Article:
Earlier this month, the Military Child Education Coalition held an event at the Department of Education. Members of the Student 2 Student program from Hayfield Secondary School in Alexandria, Virginia, were there. S2S, as it’s called, brings military and civilian kids together to provide community to the military students, who are constantly moving between schools. As 11th-grader Madison Lewis said, the S2S program feels like “one big family” in that it helps give students the nurturing environment they need to learn and thrive.
All of these students’ experiences suggest that we should value and appreciate the individual trees rather than see a monolithic forest. Let’s stop prioritizing process over people. If our actions don’t benefit students at the individual level, there is no reason for us to pursue them.
Public policy can provide the framework to encourage flexibility and diversification within our education system to meet the needs of students and set them up for success in adulthood. That’s why I’m a strong supporter of ESSA.
We’re going to start by implementing the law as Congress intended, giving you all – state leaders – the freedom and flexibility you deserve.
No two states are identical. You know this better than anyone. The issues and challenges facing West Virginia are different from those of New Hampshire or Oregon. We shouldn’t insist the same solution will work everywhere, every time.
I expect each of the plans your states develop to be quite different. And they should be. The plans should reflect the diversity of the states you serve and the unique opportunities you have to meet students’ needs.
ESSA ensures transparency and accountability provisions for all schools. It provides the latitude to do what’s best for children while preserving important civil rights protections for economically disadvantaged students, students with disabilities, English language learners and other underserved individuals.
It requires states to ensure students – all students – have access to excellent teachers and a positive, safe learning environment that prepares them to graduate high school ready for college or career education.
And the revised template asks states to provide the Department only what’s absolutely necessary under the statute, with an eye toward reducing rules, burdensome and unnecessary regulations, and red tape.
Once your state has developed a plan to provide a quality education in an environment that is safe and nurturing for all children, you – together with your governors and state chiefs – should be free to educate your students. And that’s the real key to ESSA.
State boards play an important role in determining how the states will use this flexibility to improve education for individual students.
For example, in Nevada the state board and governor have launched over 25 initiatives to improve their state’s education system.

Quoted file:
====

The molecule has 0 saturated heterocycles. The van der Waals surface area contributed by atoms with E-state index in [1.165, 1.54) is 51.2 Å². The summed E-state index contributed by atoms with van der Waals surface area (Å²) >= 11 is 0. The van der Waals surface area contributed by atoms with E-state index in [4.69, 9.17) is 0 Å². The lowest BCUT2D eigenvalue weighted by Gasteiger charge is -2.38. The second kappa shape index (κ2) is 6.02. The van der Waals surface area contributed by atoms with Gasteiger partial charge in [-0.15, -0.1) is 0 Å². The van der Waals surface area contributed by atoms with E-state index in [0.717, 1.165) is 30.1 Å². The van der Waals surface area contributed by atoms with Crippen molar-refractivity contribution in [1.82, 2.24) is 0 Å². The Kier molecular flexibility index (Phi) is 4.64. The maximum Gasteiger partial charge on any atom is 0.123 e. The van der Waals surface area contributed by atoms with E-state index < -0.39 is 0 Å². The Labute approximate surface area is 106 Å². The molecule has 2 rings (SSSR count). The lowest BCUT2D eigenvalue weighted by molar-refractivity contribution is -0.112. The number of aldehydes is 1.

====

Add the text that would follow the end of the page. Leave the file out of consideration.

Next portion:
One of those 25 programs is the Nevada Achievement School District (NVASD), which was launched this year. The state identified the schools that were persistently underperforming, and has instructed the achievement school district to provide the families attending those schools with up to six high-quality, local options.
This is but the first step in helping more than 57,000 children attending Nevada’s underperforming schools, but it is a step in the right direction.
Your states are also best positioned to prepare your workforce through career and technical education that fits the unique needs of your economies. The president has made it clear that strengthening our nation’s workforce is crucial to maintaining our global competitiveness. We need to seek out and highlight the best practices and most effective efforts put forward in individual states so you can determine whether they might be replicable and/or appropriate in your own state.
California has been forward-leaning in implementing career and technical education (CTE) programs that deliver results: The state now offers more than 13,000 courses that meet the admissions requirements of the University of California system.
California has also invested in Linked Learning programs across the state that integrate industry-based learning at the college-prep level, allowing students to acquire the skills needed to begin a high-potential career right after graduation.
Those are just two examples of important work happening in your states. Under ESSA, we hope you will heartily embrace the inherent flexibility to implement policies that best fit the needs of your students, parents and teachers.
As you exercise this freedom and flexibility on behalf of students, families and schools, I challenge you to keep raising the bar. Nothing short of excellence should be our common theme and refrain.
There is always more work to be done and new ways to inspire learning. We should not rest until every child has an equal opportunity to learn and thrive.
I challenge you to seize this moment and embrace the inherent responsibility it poses.
We must never lose sight of our mission: providing each child with the chance to pursue a great education in a safe and nurturing environment.
I know you’re ready to lead in a new way. You’re ready to innovate. You’re ready to work with your local partners, district by district and school by school, to ensure that every one of your students can grow and thrive.
Your success is the key to America’s prosperity. We owe it to the rising generation to give them nothing less.